Victorinox have more recently swapped this out for a 39mm long single-cut file surface that is presumably cheaper to manufacture. It does work, and can also act as a light file on other materials. The tip can be used as both a nail cleaner and with small Phillips head screws. In all of its file surface guises, this is possibly the best nail file found on any of the Victorinox knives.

45mm long toothpick and tweezers are found in the Executive scales

45mm long toothpick and tweezers are found in the Executive scales

The cellidor scales holds the usual Victorinox implements, a toothpick and small pair of tweezers. Regular readers will be aware that Three Points of the Compass is not a fan of the toothpick- who knows what bacteria is being harboured in the scale slot. It would be more useful having one of Victorinox’s pens or small LED lights situated in the scale instead. Tweezers are small but OK for picking out slivers, thorns and the like. Finally, this knife comes with a split ring keyring. There was an earlier version of this knife that did not have this fitted, called the Companion. That knife is extremely uncommon and difficult to find these days whilst at the time of writing the Victorinox Executive remains on sale.

Victorinox Executive specifications (cellidor scales):

  • Tang stamp on Alox Executive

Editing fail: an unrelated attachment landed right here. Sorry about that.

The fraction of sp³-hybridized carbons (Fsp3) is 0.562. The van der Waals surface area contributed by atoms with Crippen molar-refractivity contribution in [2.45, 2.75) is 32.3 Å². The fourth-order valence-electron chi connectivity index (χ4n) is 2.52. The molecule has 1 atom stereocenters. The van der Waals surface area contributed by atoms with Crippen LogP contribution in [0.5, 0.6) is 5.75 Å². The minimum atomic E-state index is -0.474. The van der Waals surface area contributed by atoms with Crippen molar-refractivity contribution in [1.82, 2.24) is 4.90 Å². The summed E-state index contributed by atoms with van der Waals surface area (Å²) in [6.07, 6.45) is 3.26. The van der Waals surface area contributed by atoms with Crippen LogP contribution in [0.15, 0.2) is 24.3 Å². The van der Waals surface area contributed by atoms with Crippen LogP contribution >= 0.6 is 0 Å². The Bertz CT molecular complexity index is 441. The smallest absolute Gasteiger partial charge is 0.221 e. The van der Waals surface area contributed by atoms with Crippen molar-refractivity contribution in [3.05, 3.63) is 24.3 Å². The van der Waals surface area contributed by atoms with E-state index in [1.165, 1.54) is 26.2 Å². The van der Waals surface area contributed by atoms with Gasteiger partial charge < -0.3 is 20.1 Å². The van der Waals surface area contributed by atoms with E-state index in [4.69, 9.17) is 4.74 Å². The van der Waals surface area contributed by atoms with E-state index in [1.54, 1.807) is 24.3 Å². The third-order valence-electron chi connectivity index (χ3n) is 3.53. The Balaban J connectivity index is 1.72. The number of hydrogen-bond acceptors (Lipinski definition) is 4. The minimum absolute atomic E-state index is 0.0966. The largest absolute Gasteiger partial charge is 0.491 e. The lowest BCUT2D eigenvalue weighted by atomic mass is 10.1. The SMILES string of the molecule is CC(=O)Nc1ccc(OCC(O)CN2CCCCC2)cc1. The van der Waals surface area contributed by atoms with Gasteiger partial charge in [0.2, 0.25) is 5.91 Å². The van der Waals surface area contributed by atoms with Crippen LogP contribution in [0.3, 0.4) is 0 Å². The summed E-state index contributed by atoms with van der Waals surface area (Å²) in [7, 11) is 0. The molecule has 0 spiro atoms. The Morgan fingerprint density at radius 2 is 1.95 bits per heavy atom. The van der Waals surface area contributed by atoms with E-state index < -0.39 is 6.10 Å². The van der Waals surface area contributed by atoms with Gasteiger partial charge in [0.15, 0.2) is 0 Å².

Tang stamp on Alox Executive

    Length: 74mm, width: 21.5mm, thickness: 10.5mm

  • Weight: 45g
  • Large blade
  • Small blade
  • Orange peeler blade, with flat screwdriver tip
  • Scissors
  • Nail File, with nail cleaner/small Philips screwdriver tip
  • Tweezers
  • Toothpick
  • Keyring

There is a variety of the Executive that omits the scale tools. This is the Alox (Aluminium Oxide) Executive. This smooth scaled option made by Victorinox was frequently used by companies for advertising purposes and as a result of these freebie give-aways, the Alox Executive does occasionally turn up on the second hand market, often in very good condition. The smooth scales provided two advantages to the knife- long lasting advertising is made possible on the anodised scales and the lack of raised ribs or checker-board sides, as found on later and current Alox models, gives an extraordinarily slim profile. As a result, this version is even thinner and lighter than the cellidor scaled Executives, just 7.1mm thick and weighing 35.8g.

Small and large blades opened on the thinner Alox version of the Victorinox Executive

Small and large blades opened on the thinner Alox version of the Victorinox Executive. No key ring is fitted to this model promoting a Swiss manufacturer of gears. The text is actually the base metal of the scale.

In conclusion: